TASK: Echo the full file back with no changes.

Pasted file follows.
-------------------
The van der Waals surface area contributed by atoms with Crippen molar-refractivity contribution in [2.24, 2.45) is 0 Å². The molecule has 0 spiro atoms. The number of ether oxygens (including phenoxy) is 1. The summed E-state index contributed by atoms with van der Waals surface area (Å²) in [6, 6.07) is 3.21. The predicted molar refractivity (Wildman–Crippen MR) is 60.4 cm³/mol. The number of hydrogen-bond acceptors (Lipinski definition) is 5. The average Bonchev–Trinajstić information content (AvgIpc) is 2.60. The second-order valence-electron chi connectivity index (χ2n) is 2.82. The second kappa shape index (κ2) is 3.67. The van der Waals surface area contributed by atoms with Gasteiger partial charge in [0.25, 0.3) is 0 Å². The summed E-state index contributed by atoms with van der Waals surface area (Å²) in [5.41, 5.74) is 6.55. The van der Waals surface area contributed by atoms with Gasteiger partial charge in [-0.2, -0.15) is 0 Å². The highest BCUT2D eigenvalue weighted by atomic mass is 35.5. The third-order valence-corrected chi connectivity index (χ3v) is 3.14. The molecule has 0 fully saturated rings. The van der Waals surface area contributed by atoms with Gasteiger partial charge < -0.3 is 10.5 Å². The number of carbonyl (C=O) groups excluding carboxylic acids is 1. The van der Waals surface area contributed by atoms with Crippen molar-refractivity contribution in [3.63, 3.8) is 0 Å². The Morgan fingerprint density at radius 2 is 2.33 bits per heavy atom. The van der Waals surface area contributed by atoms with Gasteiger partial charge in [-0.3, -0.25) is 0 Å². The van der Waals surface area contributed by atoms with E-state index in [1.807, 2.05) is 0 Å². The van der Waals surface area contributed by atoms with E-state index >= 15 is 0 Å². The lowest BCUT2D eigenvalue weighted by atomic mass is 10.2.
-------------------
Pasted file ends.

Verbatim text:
The van der Waals surface area contributed by atoms with Crippen molar-refractivity contribution in [2.24, 2.45) is 0 Å². The molecule has 0 spiro atoms. The number of ether oxygens (including phenoxy) is 1. The summed E-state index contributed by atoms with van der Waals surface area (Å²) in [6, 6.07) is 3.21. The predicted molar refractivity (Wildman–Crippen MR) is 60.4 cm³/mol. The number of hydrogen-bond acceptors (Lipinski definition) is 5. The average Bonchev–Trinajstić information content (AvgIpc) is 2.60. The second-order valence-electron chi connectivity index (χ2n) is 2.82. The second kappa shape index (κ2) is 3.67. The van der Waals surface area contributed by atoms with Gasteiger partial charge in [0.25, 0.3) is 0 Å². The summed E-state index contributed by atoms with van der Waals surface area (Å²) in [5.41, 5.74) is 6.55. The van der Waals surface area contributed by atoms with Gasteiger partial charge in [-0.2, -0.15) is 0 Å². The highest BCUT2D eigenvalue weighted by atomic mass is 35.5. The third-order valence-corrected chi connectivity index (χ3v) is 3.14. The molecule has 0 fully saturated rings. The van der Waals surface area contributed by atoms with Gasteiger partial charge < -0.3 is 10.5 Å². The number of carbonyl (C=O) groups excluding carboxylic acids is 1. The van der Waals surface area contributed by atoms with Crippen molar-refractivity contribution in [3.63, 3.8) is 0 Å². The Morgan fingerprint density at radius 2 is 2.33 bits per heavy atom. The van der Waals surface area contributed by atoms with Gasteiger partial charge in [-0.3, -0.25) is 0 Å². The van der Waals surface area contributed by atoms with E-state index in [1.807, 2.05) is 0 Å². The van der Waals surface area contributed by atoms with E-state index >= 15 is 0 Å². The lowest BCUT2D eigenvalue weighted by atomic mass is 10.2.